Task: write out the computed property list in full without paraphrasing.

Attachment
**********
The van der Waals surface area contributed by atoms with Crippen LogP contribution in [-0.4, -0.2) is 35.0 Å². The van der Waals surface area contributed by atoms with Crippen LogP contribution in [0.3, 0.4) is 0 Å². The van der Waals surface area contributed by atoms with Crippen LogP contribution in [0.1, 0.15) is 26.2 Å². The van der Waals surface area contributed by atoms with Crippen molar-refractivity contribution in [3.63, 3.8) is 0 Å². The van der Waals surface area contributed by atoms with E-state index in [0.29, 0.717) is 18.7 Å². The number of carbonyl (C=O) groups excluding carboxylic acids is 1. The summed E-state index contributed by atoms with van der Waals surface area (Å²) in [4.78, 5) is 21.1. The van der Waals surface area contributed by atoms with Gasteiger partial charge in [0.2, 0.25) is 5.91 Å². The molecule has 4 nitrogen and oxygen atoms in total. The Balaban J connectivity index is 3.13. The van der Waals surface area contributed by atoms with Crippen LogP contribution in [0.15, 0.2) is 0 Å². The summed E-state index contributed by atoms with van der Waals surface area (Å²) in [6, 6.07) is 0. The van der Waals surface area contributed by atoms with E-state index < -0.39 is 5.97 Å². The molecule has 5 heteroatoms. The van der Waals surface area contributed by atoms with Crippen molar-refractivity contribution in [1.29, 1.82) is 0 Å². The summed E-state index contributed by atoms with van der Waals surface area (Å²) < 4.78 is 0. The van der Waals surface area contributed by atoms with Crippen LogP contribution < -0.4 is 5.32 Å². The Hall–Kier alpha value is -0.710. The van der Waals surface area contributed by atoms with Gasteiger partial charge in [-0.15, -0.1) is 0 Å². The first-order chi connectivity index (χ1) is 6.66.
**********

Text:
The van der Waals surface area contributed by atoms with Crippen LogP contribution in [-0.4, -0.2) is 35.0 Å². The van der Waals surface area contributed by atoms with Crippen LogP contribution in [0.3, 0.4) is 0 Å². The van der Waals surface area contributed by atoms with Crippen LogP contribution in [0.1, 0.15) is 26.2 Å². The van der Waals surface area contributed by atoms with Crippen molar-refractivity contribution in [3.63, 3.8) is 0 Å². The van der Waals surface area contributed by atoms with E-state index in [0.29, 0.717) is 18.7 Å². The number of carbonyl (C=O) groups excluding carboxylic acids is 1. The summed E-state index contributed by atoms with van der Waals surface area (Å²) in [4.78, 5) is 21.1. The van der Waals surface area contributed by atoms with Gasteiger partial charge in [0.2, 0.25) is 5.91 Å². The molecule has 4 nitrogen and oxygen atoms in total. The Balaban J connectivity index is 3.13. The van der Waals surface area contributed by atoms with Crippen LogP contribution in [0.15, 0.2) is 0 Å². The summed E-state index contributed by atoms with van der Waals surface area (Å²) in [6, 6.07) is 0. The van der Waals surface area contributed by atoms with E-state index < -0.39 is 5.97 Å². The molecule has 5 heteroatoms. The van der Waals surface area contributed by atoms with Crippen molar-refractivity contribution in [1.29, 1.82) is 0 Å². The summed E-state index contributed by atoms with van der Waals surface area (Å²) < 4.78 is 0. The van der Waals surface area contributed by atoms with Crippen LogP contribution < -0.4 is 5.32 Å². The Hall–Kier alpha value is -0.710. The van der Waals surface area contributed by atoms with Gasteiger partial charge in [-0.15, -0.1) is 0 Å². The first-order chi connectivity index (χ1) is 6.66.